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Tuesday, November 25, 2014
Synopsis of presentation by Jack Burks, MD on “Emerging MS Therapies”
Program Date: November 8, 2014
Emerging MS Therapies plus Lemtrada- FDA approval Update
Dr Burks reviewed over 30 potential new therapies which are
in the process of being tested for people with MS. They included:
cell research for MS reveals considerable interest and preliminary results that
demonstrate the ability to generate stem cells from bone marrow, fat tissue and
skin tissue that have the potential to help restore damaged MS brain, including
myelin. Clinicals trials are ongoing. However, we must await the results of these
trials and FDA approval before commercial use. Foreign “Stem cell cures for MS”
Centers are not recommended because of lack of knowledge, acceptable clinical
trial data, and regulations to assure safety and efficacy.
(Alemtuzumab) has been recently FDA approved for relapsing forms of MS. Dr
Burks reviewed the superior efficacy data compared to a FDA approved
Interferon, the convenience of needing only 5 IV treatments (on consecutive
days) in the first year and the caution of adverse events that necessitate
has also been recently approved by the FDA for relapsing MS. It is effective and
safe, while only requiring a subcutaneous injection once every two weeks. The
side effects are similar to other interferons given subcutaneously.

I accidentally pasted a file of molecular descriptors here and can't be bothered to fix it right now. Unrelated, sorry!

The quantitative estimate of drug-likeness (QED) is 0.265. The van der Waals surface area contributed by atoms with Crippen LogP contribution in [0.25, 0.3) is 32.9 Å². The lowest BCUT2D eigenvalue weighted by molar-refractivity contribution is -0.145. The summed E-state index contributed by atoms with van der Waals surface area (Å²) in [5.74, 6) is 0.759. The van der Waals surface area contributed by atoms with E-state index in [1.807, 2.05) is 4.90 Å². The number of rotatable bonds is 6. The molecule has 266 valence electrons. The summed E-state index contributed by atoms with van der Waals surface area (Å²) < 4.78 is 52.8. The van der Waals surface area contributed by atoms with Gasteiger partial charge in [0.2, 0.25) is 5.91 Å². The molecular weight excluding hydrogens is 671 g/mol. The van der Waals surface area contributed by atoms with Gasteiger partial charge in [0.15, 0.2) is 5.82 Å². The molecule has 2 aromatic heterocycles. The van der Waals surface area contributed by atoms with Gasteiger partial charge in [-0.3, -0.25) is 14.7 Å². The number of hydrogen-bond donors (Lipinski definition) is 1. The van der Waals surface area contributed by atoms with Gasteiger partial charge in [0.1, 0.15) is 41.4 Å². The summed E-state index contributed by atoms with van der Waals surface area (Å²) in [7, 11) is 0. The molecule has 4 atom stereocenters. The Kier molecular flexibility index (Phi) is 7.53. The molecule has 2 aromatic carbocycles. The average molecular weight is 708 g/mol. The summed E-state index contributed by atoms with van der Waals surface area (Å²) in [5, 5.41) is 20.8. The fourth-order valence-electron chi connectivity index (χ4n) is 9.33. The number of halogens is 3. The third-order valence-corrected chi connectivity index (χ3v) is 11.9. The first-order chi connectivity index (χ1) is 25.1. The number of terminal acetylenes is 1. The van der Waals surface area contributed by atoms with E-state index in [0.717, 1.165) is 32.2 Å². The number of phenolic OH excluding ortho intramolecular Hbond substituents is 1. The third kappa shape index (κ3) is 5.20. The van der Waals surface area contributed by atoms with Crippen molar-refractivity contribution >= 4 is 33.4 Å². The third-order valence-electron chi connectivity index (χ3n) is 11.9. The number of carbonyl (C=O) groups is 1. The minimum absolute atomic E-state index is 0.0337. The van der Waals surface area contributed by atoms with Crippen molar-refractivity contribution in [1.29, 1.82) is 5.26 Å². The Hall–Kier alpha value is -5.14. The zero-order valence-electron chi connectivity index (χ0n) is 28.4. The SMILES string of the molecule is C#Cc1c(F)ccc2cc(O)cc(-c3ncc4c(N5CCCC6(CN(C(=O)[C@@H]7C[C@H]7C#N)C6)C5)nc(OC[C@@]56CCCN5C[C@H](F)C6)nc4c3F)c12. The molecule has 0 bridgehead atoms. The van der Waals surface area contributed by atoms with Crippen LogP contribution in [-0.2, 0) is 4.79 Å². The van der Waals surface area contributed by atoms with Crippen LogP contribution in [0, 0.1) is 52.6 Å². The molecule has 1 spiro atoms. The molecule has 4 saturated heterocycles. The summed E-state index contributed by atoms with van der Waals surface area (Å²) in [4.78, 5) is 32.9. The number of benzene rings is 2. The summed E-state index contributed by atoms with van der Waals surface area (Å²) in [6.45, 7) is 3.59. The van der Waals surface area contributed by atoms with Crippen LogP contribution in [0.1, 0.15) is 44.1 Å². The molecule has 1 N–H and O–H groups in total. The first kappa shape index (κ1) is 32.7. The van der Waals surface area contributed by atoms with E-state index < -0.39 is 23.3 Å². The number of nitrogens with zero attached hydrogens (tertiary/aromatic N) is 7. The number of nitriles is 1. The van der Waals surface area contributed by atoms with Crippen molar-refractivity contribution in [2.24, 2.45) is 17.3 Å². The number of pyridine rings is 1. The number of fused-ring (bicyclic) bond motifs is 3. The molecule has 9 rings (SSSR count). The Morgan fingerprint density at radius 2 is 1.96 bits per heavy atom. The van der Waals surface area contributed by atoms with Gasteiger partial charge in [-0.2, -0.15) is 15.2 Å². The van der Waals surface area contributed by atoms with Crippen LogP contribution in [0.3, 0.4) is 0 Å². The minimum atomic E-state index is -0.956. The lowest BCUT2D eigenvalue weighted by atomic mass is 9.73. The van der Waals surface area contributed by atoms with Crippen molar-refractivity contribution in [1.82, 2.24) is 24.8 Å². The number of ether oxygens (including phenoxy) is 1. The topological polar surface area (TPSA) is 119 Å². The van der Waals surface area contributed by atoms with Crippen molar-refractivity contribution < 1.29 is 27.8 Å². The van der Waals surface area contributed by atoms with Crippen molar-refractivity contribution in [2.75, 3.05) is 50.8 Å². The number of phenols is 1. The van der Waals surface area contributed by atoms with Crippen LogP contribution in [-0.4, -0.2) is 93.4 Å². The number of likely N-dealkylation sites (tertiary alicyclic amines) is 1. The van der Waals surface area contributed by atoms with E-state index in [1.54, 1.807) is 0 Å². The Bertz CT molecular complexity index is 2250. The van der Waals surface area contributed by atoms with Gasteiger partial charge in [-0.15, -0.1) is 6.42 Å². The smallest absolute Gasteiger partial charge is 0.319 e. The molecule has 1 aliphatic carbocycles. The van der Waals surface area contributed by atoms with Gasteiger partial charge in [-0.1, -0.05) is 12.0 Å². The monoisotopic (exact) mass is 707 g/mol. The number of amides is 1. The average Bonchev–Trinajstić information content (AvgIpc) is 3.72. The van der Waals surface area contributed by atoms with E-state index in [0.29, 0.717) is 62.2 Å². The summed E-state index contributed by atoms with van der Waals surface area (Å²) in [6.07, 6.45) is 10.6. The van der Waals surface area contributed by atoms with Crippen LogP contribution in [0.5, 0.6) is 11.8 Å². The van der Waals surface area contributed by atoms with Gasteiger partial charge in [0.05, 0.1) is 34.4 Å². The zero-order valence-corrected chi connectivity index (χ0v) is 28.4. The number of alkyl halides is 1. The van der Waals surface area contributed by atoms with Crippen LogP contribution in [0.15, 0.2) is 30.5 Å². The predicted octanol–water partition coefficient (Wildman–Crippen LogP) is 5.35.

other treatments are being tested. Most are aimed at reducing the MS damage in
the Central Nervous System (CNS).Examples include:
1.Monoclonal antibodies that target “B
lymphocytes”, instead of the “T lymphocytes”. This approach attacks another
part of the immune system that may damage the CNS.
2.Vaccine type medications
3.Medications that are already FDA
approved for relapsing MS are now being tested in non-relapsing progressive
forms of MS (SPMS and PPMS)
4.Estrogen type hormone therapy for
women to decrease brain damage
5.Monoclonal antibodies that target
newly recognized “T lymphocytes” which initiate inflammation.
6. Medications similar to currently approved MS therapies,
but which may have fewer side effects
7.Medications that may reduce
degeneration of brain cells, not just inflammation
8.Medications that have been used in
other diseases are being “repurposed” to treat MS.
9.Medications to increase myelin that
has been damaged
10.Vitamin D is being studied to better
determine its potential usefulness in MS
11.A low salt diet is another method to
reduce inflammation in MS
12.Re-equilibrating the bacteria in the
intestines is another novel approach to MS therapy that is just now beginning
to be explored (Microbiomes)
In summary, many new potential treatments are becoming available and more are in the early stages of testing. Many of these new medications are targeting the progressive forms of MS, as well as relapsing MS.
The future for MS therapy has never looked brighter. To watch this presentation, click here